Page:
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What to Expect From a Performance Appraisal

Performance appraisals are extremely stressful for many employees.  You might be afraid that your manager is going to make negative comments about your performance.  While the process can be uncomfortable, it is also an excellent opportunity for you to impress your employer and develop your career.  Here is what you can expect from your performance appraisal and a few tips that will help you make it a positive experience:

Hearing about what you have done well.  Most managers will begin your performance appraisal with positive feedback.  It is always great to hear specifically what your employer values about your performance.  They may ask you what you feel that you did well.  It's a good idea to have a few detailed examples of your accomplishments ready to discuss. 

Constructive criticism.  Identifying opportunities for improvement is an important part of this process.  Don't be surprised if your manager points out a few areas that need work.  If you come prepared with some specific ideas of how you can improve your performance, your employer will be impressed by your maturity and your initiative.

Plans for the next year.  Once you have looked at your performance from the past year, the manager will generally turn their attention to future plans.  What are your goals for the next year?  What would you like to accomplish in the next three months and in the next six months?  How will you achieve this?  How will you know that you have been successful?

Provide feedback when asked.  The performance appraisal is not supposed to be a one-sided conversation.  Your manager will likely ask you for your feedback on how things have been going and any challenges that you have been facing.  They may even ask you for feedback on your co-workers.  The best approach is to be direct and professional.  If you are bringing up a problem with one of your co-workers, be solution focused.  Remember that your goal is to help the organization function more effectively.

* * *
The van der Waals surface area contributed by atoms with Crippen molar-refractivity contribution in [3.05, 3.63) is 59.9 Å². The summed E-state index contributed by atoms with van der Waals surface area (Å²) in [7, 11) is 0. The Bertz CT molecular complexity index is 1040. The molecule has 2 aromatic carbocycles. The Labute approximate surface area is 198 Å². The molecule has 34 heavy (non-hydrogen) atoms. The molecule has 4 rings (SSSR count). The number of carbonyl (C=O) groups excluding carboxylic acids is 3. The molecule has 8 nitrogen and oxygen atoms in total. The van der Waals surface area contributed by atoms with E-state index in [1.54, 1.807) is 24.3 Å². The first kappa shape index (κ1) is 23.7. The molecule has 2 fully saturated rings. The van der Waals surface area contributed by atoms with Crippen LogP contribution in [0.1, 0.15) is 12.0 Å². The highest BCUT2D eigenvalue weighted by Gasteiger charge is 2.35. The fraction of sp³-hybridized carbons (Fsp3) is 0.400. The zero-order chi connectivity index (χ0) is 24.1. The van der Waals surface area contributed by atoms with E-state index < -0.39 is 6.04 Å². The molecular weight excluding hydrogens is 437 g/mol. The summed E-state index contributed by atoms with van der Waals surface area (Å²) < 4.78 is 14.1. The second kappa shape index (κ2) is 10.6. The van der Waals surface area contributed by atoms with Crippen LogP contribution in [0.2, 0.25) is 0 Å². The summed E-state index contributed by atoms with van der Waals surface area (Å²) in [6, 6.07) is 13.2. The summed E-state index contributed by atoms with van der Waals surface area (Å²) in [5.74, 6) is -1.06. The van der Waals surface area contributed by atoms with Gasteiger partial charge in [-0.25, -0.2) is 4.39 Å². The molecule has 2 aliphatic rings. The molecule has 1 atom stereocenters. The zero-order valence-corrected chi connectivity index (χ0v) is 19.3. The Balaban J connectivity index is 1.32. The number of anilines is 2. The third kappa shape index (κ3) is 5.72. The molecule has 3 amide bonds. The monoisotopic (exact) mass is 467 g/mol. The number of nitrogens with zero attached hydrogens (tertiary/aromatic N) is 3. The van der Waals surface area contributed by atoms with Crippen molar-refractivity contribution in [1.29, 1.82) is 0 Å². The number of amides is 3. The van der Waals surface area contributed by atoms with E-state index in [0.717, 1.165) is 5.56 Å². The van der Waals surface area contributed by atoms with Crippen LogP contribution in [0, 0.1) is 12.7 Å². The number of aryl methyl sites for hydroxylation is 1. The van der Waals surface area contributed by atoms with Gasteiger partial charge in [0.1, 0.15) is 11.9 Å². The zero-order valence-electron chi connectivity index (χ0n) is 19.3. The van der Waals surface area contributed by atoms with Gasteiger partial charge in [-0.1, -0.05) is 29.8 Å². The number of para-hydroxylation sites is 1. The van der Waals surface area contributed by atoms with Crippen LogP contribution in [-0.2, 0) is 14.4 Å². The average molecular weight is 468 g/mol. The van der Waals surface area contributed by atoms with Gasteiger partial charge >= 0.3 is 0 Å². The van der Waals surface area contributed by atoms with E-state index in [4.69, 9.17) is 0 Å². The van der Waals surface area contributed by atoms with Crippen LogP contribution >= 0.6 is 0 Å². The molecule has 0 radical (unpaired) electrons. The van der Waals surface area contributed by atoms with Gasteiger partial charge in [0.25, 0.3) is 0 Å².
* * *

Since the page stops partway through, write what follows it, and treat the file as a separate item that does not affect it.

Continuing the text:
Ideas for professional development.  Your manager may ask you if there is any type of professional development that will help you do your job better.  Do some research ahead of time and see if you can identify any courses that are relevant to your job and that you would like to take.  Since most managers will accept any reasonable requests for professional development at this time, it is an excellent opportunity to gain new skills and strengthen your resume.  

Once you have completed your performance appraisal, you can start to take steps so that the process is less painful next year.  Start by printing out your annual goals and revisiting your progress each month.  Create a document where you can record all of your accomplishments.  If you are working on this consistently throughout the year, your next performance appraisal will be so much easier! 

(Written by Karen Bivand, Image by rawpixel.com)